Waste businesses sign up to diversity commitment

Waste management companies Veolia, FCC Environment and Viridor’s parent group Pennon are among the signatories to a commitment to “attract more diverse and inclusive talent” across the utilities and energy sectors.

Launched by the Energy & Utilities Skills Partnership today (11 February), the commitment aims to increase diversity by “working collaboratively as a sector to drive change”.

29 businesses have signed up to the pledge, and also include the services firms Amey and Kier – which carry out activities including waste and recycling collections.

The commitment was today launched by the Energy & Utilities Skills Partnership

The commitment aims to make energy and utilities businesses more inclusive employers, and ‘more representative’ of the 65 million people they serve every day.

According to statistics compiled on behalf of the group, 83% of the workforce in the utilities and energy sectors are male, compared to 47% for all sectors nationally.

“Women, people with disabilities, the BAME community and under 24s have traditionally been under-represented in the energy and utilities sector, compared to national averages,” the organisations added.

For the waste sector specifically, data suggested that 15% of the sector’s workforce is female, compared to 47% across all sectors. Meanwhile, just 4% identify as from a Black, Asian or Minority Ethnic background, compared to 15% for all sectors.

Statistics published by the partnership showing the diversity of the waste sector  in comparison to other sectors (click to enlarge)


In order to address this, the commitment will encompass five core principles “that commit to working collaboratively and sharing best practice”. These commitments are:

1.       Work collaboratively as a sector to drive change, challenging ourselves to do things differently, by sharing best practice and delivering sector priorities

2.       Focus on inclusion in its entirety, however our sector history requires targeted sector action to start by increasing gender, BAME and disability workforce representation.

3.       Measure and be transparent about progress in our individual organisations and as a sector.

4.       Ensure we create the culture we need to attract the workforce of tomorrow.

5.       Be inclusive in the way we attract, recruit and develop our people.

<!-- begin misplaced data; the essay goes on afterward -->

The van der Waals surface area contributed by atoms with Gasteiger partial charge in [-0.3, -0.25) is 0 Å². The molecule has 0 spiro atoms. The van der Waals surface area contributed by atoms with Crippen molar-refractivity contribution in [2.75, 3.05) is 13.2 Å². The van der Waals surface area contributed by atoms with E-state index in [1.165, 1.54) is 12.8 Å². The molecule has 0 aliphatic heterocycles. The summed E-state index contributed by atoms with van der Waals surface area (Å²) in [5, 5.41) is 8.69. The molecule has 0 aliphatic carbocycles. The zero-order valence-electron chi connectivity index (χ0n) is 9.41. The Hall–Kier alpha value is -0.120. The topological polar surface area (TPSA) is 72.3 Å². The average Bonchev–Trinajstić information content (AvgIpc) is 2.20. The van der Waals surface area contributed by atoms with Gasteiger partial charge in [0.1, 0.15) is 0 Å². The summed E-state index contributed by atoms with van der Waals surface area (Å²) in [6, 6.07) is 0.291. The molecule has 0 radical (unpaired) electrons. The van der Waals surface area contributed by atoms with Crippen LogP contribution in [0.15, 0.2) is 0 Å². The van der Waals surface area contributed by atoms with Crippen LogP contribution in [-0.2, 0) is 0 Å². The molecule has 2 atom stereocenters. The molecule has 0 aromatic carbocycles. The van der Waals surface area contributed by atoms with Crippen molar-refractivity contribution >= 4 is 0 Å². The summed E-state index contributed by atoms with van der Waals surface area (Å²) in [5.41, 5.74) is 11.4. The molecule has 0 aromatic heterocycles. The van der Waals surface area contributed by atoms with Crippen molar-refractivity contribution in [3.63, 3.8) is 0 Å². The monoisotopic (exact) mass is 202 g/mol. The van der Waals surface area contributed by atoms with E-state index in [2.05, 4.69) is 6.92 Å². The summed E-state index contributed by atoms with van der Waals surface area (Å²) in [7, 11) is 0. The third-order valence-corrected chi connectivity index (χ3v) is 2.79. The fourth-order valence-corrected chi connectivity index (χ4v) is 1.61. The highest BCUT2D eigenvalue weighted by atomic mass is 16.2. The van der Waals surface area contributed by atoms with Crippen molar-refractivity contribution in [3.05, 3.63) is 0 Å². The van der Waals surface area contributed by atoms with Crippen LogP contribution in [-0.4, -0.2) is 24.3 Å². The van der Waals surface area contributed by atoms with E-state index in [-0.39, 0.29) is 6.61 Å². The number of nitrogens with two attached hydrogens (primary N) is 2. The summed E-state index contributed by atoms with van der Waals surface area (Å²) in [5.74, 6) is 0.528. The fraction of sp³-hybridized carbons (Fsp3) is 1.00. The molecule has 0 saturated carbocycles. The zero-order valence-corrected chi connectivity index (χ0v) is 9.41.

The Energy & Utilities Skills Partnership was established in 2016 and is a collective of over 20 companies which aim to “ensure a safe, skilled and sustainable workforce provides the essential services” needed.


Marguerite Ulrich, Veolia’s chief human resources officer in the UK and Ireland, said the company welcomes the initiative and the opportunities it presents.

“At Veolia we have been working towards an inclusive organisation by growing diverse teams and we see it as a business imperative,” she said. “Studies have shown diversity of thought improves problem-solving, decision-making and even financial performance; we know that by leveraging our people’s differences we can drive innovative growth in our company and the industry.”

“Studies have shown diversity of thought improves problem-solving, decision-making and even financial performance; we know that by leveraging our people’s differences we can drive innovative growth in our company and the industry.”

Marguerite Ulrich

This was echoed by Paul Taylor, group chief executive of FCC Environment, who said that the company is “delighted” to be supporting the initiative.

“As one of the UK’s leading resource and waste management businesses employing some 2,400 staff, we have always been a fair and equal employer,” he said. “Working collaboratively with peers including the Energy & Utilities Skills Partnership on The Inclusion Commitment has brought into sharp focus our achievements to date and the need to go ever further to encourage diversity in its many forms and recognising the contribution all members of our team make to meeting the objectives of our business.”

David McLoughlin, managing director of utilities at services firm Amey, said that ensuring that the company is inclusive is an important principle of business.

He said: “We were the first company in our sector to achieve Leaders in Diversity status for our work in this area, however we know there is still more we can do.

“A wider range of experience and a more diverse workforce will help us deliver services that better respond to the needs of the communities in which we work. We’re delighted to be supporting the Energy and Utilities Skills Partnership inclusion commitment to help our business and the industry change.”


The full list of companies to have signed up to the commitment



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